Unless exempted by APRA, an ADI must have an independent internal audit function to evaluate the adequacy and effectiveness of the financial and risk management framework of the ADI. In relation to external audits, the draft standard incorporates a number of requirements relating to the independence of external auditors that are consistent with the Corporations Act 2001.
ADIs must ensure that their internal policies and contractual arrangements do not explicitly or implicitly restrict or discourage any prospective, current or former officer, employee or contractor (including all professional service providers) from disclosing any information to APRA that may be relevant to the management and prudential supervision of the ADI.
Industry Response to Draft Standard
The industry response to the draft standard has been guarded, with some believing that it is too prescriptive and inflexible. Ralph Evans, chief executive officer of the Australian Institute of Company Directors, commented:
"while the Australian Institute of Company Directors commends the action taken by APRA in response to the industry consultation process, it believes that changes to the proposed requirements do not go far enough."1
The institute is also concerned that the 'comply or else' mentality undermines the foundations of good governance and that companies should be able to choose the governance structure that best fits their circumstances.
However, other observers believe the minimum requirement standards merely reflect the direction of international financial services regulation. Gary Anderson, managing director of international risk consultants Protiviti, believes that to ensure compliance there must be a benchmark to measure against; hence the need for minimum standards.2 This view is consistent with the position expressed in APRA's discussion paper, which states that APRA's primary duty as the prudential regulator is to look after the interests of depositors. Therefore, APRA contends that minimum governance requirements are necessary to ensure that ADIs' decision-making frameworks are sound and to protect beneficiaries' interests.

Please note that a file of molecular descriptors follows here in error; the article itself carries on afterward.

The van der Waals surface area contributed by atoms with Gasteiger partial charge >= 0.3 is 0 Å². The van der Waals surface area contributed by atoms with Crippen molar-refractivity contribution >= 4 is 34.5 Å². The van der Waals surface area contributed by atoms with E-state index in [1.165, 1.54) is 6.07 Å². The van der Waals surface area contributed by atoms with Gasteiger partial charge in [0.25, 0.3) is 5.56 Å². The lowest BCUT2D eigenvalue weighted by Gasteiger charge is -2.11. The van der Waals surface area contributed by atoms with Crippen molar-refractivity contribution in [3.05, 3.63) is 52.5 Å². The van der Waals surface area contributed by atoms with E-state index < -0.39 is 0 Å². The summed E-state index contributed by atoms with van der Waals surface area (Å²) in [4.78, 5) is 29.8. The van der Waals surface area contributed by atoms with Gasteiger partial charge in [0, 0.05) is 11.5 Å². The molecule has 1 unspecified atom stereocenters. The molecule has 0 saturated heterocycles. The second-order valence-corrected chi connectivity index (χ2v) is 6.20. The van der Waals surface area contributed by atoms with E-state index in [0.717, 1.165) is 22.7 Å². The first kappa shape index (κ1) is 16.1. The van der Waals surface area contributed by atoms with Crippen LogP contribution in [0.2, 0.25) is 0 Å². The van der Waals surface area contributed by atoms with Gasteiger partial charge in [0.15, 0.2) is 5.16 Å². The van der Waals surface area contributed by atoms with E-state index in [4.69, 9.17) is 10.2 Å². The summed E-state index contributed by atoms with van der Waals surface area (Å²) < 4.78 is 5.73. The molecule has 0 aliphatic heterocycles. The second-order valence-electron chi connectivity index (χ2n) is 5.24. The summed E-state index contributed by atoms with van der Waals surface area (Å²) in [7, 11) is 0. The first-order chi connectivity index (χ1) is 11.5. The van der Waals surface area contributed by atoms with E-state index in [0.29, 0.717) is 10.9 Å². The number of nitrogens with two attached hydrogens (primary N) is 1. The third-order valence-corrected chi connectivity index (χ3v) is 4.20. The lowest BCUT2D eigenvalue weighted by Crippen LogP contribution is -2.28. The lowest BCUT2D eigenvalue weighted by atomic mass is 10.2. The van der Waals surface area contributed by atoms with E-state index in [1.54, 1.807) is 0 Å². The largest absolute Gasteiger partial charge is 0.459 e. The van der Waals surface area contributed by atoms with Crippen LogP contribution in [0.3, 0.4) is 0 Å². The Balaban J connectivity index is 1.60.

The chief executive of Chartered Secretaries Australia, Tim Sheehy, warns that the draft standard would have a "very harsh impact"3 on smaller ADIs such as community banks, friendly societies and trustees of superannuation funds. Chartered Secretaries Australia believes the draft standard's requirement that ADIs have a dedicated internal audit function would result in small ADIs' payroll costs soaring, and that the requirement for boards to have a majority of non-executive directors and an independent non-executive chairperson could force small ADIs to appoint inexperienced directors due to the expense of appropriately qualified candidates.
In reality, the compliance burden for larger ADIs under the draft governance standard should be minimal, but there could be issues for smaller institutions. Of greater concern to larger institutions may be the three-year stand-down period required under the draft standard before an ADI's former chief executive officer can become chairperson of the board. While this measure is designed to ensure that the chairperson is independent of management, given the extent and rapidity of change in markets many of the benefits a former chief executive officer can bring to a board may be lost during a three-year stand-down period. It remains to be seen what changes, if any, APRA will make to the final Governance Prudential Standard to be introduced in January 2006.
(2) Stuart Fagg, "APRA Goes Prescriptive on Corporate Governance", crikey.com.au, August 25 2005.
(3) Geoffrey Newman, "Rolls-Royce Governance Too Costly for Minis", The Australian, August 16 2005.